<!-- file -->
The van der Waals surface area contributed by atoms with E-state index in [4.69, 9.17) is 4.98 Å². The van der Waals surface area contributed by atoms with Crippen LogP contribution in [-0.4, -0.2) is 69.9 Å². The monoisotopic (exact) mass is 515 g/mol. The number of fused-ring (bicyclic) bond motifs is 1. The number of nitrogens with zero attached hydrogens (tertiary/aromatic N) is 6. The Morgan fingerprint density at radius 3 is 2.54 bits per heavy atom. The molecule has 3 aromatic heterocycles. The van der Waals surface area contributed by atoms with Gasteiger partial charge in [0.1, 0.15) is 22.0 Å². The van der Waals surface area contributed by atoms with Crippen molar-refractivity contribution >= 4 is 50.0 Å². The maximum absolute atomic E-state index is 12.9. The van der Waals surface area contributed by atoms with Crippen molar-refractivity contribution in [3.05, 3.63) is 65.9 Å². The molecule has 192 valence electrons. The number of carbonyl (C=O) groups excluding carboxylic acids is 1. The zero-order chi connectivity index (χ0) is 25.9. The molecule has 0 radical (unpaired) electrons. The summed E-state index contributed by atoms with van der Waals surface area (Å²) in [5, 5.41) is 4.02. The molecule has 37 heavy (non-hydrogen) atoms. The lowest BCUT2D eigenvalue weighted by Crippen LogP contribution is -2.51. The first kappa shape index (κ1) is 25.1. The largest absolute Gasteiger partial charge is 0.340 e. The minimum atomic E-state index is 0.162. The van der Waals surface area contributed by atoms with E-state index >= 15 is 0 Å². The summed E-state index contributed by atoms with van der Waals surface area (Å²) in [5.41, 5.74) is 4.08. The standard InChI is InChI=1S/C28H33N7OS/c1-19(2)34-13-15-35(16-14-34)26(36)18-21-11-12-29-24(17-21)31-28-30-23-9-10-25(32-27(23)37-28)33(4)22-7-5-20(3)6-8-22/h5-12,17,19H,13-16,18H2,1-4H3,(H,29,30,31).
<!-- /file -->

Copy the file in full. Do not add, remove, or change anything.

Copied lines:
The van der Waals surface area contributed by atoms with E-state index in [4.69, 9.17) is 4.98 Å². The van der Waals surface area contributed by atoms with Crippen LogP contribution in [-0.4, -0.2) is 69.9 Å². The monoisotopic (exact) mass is 515 g/mol. The number of fused-ring (bicyclic) bond motifs is 1. The number of nitrogens with zero attached hydrogens (tertiary/aromatic N) is 6. The Morgan fingerprint density at radius 3 is 2.54 bits per heavy atom. The molecule has 3 aromatic heterocycles. The van der Waals surface area contributed by atoms with Gasteiger partial charge in [0.1, 0.15) is 22.0 Å². The van der Waals surface area contributed by atoms with Crippen molar-refractivity contribution >= 4 is 50.0 Å². The maximum absolute atomic E-state index is 12.9. The van der Waals surface area contributed by atoms with Crippen molar-refractivity contribution in [3.05, 3.63) is 65.9 Å². The molecule has 192 valence electrons. The number of carbonyl (C=O) groups excluding carboxylic acids is 1. The zero-order chi connectivity index (χ0) is 25.9. The molecule has 0 radical (unpaired) electrons. The summed E-state index contributed by atoms with van der Waals surface area (Å²) in [5, 5.41) is 4.02. The molecule has 37 heavy (non-hydrogen) atoms. The lowest BCUT2D eigenvalue weighted by Crippen LogP contribution is -2.51. The first kappa shape index (κ1) is 25.1. The largest absolute Gasteiger partial charge is 0.340 e. The minimum atomic E-state index is 0.162. The van der Waals surface area contributed by atoms with E-state index >= 15 is 0 Å². The summed E-state index contributed by atoms with van der Waals surface area (Å²) in [5.41, 5.74) is 4.08. The standard InChI is InChI=1S/C28H33N7OS/c1-19(2)34-13-15-35(16-14-34)26(36)18-21-11-12-29-24(17-21)31-28-30-23-9-10-25(32-27(23)37-28)33(4)22-7-5-20(3)6-8-22/h5-12,17,19H,13-16,18H2,1-4H3,(H,29,30,31).